If you love crab meat, I strongly recommend Sainsbury's own brand in brine, as it is truly delicious - as near as dammit to eating real, fresh white crab meat. Sweet, succulent, not salty, and utterly delicious! Take care to examine it for minute pieces of shell first though, as warned on the tin.

      Thanks for reading!

      Comments

      Login or register to add comments
        More Comments
      • More +
        16.10.2006 16:00
        Very helpful
        (Rating)
        3 Comments

        Advantages

        Disadvantages

        A champion standby for a quick salad or celebration dish

        I'm a sucker for all things crustacean. Fresh lobster, shrimp, crevette, crab - whatever it is, bring it on. I guess what I'm travelling my ultimate favourite winter treat is the Floridian stone crab. This delicacy is made all the more attractive because only its huge claw is harvested and the animal is thrown back into the ocean to grow a new one. Unfortunately it only has a short season from mid October to mid May.

        In our part of the world cooked shrimp and prawns are available at most supermarkets. It is somewhat unusual though to find other than dressed crab - a half shell packed with miscellaneous flake white and coral meat, covered in a piece of polythene. Recently I found an alternative source of white crab meat which is almost as delicious as fresh caught and which can be used equally cold with salad or as an ingredient for several fish dishes.

        Sainsbury's white crab meat comes from crabs caught by fishermen and prepared locally in Vietnam. The meat is taken from the claws and legs (there is no pink or coral used here). It is lightly simmered in salted water and added sugar, citric acid and preservatives. The meat is then broken up into thumbnail sized chunks, canned, labelled and shipped to the UK.

        The label has a predominantly yellow background while the contents of the tin are identified in white and orange print. There is a picture of the silhouette of a shrimp boat. With the top removed the crab meat is protected with a layer of greaseproof and gives off a dainty and light salty seaside aroma. The meat has a pleasant sweet and salty crab flavour and a firm texture. To date I have not found any shards of shell in any one of the tins.

        This is a very low calorie and low fat foodstuff. The drained weight of flesh is 120 grams (gross weight in the tin with the liquid is 170 grams) and 100 grams provides 77 kcals. One tin is sufficient for two people.

        The price: £ 2.17 per can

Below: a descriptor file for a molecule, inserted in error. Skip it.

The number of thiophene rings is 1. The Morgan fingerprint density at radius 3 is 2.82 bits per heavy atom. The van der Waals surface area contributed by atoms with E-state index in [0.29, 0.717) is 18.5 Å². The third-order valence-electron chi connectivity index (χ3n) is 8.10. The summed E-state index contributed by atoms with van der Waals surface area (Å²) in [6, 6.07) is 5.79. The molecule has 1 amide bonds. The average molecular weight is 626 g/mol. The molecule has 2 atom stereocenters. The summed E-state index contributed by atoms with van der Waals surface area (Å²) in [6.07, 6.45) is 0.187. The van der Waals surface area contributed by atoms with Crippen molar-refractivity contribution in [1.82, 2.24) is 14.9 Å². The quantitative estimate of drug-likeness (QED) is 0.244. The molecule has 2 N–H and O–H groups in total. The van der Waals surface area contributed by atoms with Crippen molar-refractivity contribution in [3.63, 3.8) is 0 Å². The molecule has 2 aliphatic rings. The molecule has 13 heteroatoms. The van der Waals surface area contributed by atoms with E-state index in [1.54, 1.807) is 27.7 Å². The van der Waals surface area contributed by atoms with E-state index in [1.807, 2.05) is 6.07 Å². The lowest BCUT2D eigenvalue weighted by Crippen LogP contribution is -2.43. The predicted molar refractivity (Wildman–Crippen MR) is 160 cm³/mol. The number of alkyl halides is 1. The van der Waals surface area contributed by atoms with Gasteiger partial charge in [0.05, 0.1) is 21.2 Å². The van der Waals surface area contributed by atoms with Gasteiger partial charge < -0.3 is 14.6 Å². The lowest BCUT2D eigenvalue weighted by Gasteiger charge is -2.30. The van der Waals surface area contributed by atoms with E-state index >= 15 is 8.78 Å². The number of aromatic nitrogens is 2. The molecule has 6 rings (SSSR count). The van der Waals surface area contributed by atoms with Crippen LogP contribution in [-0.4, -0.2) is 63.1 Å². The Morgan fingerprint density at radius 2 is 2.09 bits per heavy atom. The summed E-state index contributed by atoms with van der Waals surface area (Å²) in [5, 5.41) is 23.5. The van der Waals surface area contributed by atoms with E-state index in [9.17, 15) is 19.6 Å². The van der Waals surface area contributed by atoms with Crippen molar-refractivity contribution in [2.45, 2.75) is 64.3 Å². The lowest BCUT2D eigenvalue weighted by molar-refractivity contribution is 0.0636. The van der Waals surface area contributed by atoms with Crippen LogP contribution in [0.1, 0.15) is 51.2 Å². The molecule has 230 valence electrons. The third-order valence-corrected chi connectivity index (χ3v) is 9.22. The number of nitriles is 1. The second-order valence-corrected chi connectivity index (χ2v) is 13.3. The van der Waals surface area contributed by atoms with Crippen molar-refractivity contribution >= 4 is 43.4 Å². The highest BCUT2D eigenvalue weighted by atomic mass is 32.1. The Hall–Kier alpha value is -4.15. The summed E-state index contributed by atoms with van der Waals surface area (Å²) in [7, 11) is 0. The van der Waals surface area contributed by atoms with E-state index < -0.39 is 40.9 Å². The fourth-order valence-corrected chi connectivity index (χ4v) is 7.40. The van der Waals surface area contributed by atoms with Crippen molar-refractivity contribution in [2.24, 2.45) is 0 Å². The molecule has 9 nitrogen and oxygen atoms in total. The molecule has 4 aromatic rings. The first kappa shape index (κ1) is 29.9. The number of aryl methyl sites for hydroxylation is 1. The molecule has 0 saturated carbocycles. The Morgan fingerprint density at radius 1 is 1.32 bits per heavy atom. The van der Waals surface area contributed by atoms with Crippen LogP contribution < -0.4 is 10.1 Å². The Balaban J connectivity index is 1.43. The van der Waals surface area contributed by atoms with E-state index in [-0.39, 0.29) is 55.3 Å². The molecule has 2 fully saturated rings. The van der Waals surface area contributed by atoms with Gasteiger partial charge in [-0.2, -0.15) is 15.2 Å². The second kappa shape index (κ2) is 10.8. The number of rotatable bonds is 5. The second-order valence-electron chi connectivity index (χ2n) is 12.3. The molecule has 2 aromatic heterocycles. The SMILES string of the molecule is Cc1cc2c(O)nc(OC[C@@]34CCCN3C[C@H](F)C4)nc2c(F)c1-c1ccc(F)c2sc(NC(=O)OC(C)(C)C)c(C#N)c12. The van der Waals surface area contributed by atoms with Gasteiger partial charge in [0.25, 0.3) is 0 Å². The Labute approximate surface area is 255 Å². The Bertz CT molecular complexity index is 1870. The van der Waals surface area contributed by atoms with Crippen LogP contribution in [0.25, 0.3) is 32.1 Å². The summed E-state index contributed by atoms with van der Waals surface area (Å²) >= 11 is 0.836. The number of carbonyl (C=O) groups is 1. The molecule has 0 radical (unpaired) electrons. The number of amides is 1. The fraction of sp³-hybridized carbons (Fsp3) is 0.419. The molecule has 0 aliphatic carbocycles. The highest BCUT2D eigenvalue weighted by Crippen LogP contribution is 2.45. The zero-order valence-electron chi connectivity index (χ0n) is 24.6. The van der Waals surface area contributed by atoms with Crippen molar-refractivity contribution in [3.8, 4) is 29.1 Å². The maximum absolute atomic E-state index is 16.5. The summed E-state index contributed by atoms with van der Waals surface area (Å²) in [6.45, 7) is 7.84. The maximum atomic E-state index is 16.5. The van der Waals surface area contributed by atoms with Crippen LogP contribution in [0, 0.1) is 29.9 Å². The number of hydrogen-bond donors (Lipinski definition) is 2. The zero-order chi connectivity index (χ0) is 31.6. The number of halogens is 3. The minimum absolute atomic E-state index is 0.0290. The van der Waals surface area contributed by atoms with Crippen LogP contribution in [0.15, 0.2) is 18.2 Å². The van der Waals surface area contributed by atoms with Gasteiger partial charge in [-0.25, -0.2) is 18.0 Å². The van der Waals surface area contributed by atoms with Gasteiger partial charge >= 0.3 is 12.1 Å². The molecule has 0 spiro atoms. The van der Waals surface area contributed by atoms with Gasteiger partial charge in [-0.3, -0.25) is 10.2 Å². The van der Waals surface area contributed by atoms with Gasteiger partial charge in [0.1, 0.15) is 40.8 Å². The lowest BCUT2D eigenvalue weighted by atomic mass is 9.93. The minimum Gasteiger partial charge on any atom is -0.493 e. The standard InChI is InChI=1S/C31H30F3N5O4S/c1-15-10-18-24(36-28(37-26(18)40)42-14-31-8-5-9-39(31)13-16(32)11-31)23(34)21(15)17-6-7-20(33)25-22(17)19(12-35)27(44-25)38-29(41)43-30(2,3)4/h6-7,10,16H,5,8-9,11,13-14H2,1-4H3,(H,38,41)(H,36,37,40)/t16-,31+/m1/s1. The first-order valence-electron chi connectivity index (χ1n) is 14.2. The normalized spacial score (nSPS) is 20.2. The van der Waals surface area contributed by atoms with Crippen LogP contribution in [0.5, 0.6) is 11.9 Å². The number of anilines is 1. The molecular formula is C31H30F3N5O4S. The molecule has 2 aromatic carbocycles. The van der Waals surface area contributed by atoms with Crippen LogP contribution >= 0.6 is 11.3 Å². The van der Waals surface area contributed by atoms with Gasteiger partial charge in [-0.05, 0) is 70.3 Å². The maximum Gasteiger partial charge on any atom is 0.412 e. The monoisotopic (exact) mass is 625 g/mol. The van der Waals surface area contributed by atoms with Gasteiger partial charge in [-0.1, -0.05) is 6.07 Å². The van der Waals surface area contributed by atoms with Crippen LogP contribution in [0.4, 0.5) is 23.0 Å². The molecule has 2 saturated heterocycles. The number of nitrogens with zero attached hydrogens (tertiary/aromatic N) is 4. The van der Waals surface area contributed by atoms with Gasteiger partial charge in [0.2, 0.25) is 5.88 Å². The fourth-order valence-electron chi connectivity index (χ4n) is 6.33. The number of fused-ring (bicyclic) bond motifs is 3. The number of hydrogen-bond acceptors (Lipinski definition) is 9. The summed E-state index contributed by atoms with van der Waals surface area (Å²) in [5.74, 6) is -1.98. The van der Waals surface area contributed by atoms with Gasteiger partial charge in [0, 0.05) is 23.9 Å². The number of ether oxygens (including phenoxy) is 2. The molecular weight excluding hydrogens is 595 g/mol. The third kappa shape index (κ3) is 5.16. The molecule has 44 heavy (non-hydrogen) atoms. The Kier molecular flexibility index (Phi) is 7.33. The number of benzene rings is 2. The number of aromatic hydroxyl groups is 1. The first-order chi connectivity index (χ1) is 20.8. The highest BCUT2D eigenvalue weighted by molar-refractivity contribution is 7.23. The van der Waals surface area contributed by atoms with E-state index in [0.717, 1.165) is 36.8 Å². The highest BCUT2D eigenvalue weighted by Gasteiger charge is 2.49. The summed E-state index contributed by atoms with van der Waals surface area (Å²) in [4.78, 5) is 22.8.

A MENU

        Here's a delicious serving suggestion now that you have opened the tin of crab and admired the contents. The supermarkets still have good stocks of fresh asparagus. Combined with chicken and crab this most English of vegetables is very quick and easy to prepare but wonderful and filling dinner dish.

        The origin of this recipe is attributed to King Oscar II of Sweden (1829 - 1907) who was reputed to thoroughly enjoy escallops of veal dressed with crab and asparagus. This alternative version using chicken is considered to be more politically correct.

        Classic Chicken Oscar (Serves 4)

        1 tin Sainsbury's White Crab Meat
        4 chicken breasts (boned)
        24 asparagus spears
        1 small onion
        1 tomato
        Seasoned flour
        Seasoning to taste.
        Small quantity of Oil
        Knob of butter
        1 jar Sainsbury's Hollandaise sauce

        Place each chicken breast between layers of cling film and beat flat with a rolling pin. Season flour with freshly milled pepper and dip both sides of the chicken to coat. Place the asparagus in slightly salted boiling water for about three minutes - the stalks should be tender but still slightly crisp. If used, you could tie the asparagus spears into a bundle and boil in an asparagus pot.

        Melt the knob of butter with a small amount of oil in a skillet. Place the chicken breasts in the skillet, turning once, until cooked and each side is browned (about four minutes per side) Keep warm in a hot oven. In the mean time, finely chop the onion and the tomato. Add the onion to the skillet and cook over a moderate heat until it starts to caramelise. Then add the chopped tomato and season with a little more pepper (I also added a small quantity of paprika, mixed herbs and ground cinnamon), turn up the heat and mix together to dry off. Don't let the mixture burn! Turn down the heat again and add the drained crab meat. Stir thoroughly. Heat through the Hollandaise sauce.

        To assemble the dish:

        Place the chicken breast onto a plate Arrange six asparagus spears on top of the chicken. Then place a mound of the crab meat mixture on top of the asparagus and drizzle Hollandaise sauce over the assembly. Serve with boiled new potatoes

        Irresistible! You could try making your own Hollandaise sauce if you have the time.

        Comments

        Login or register to add comments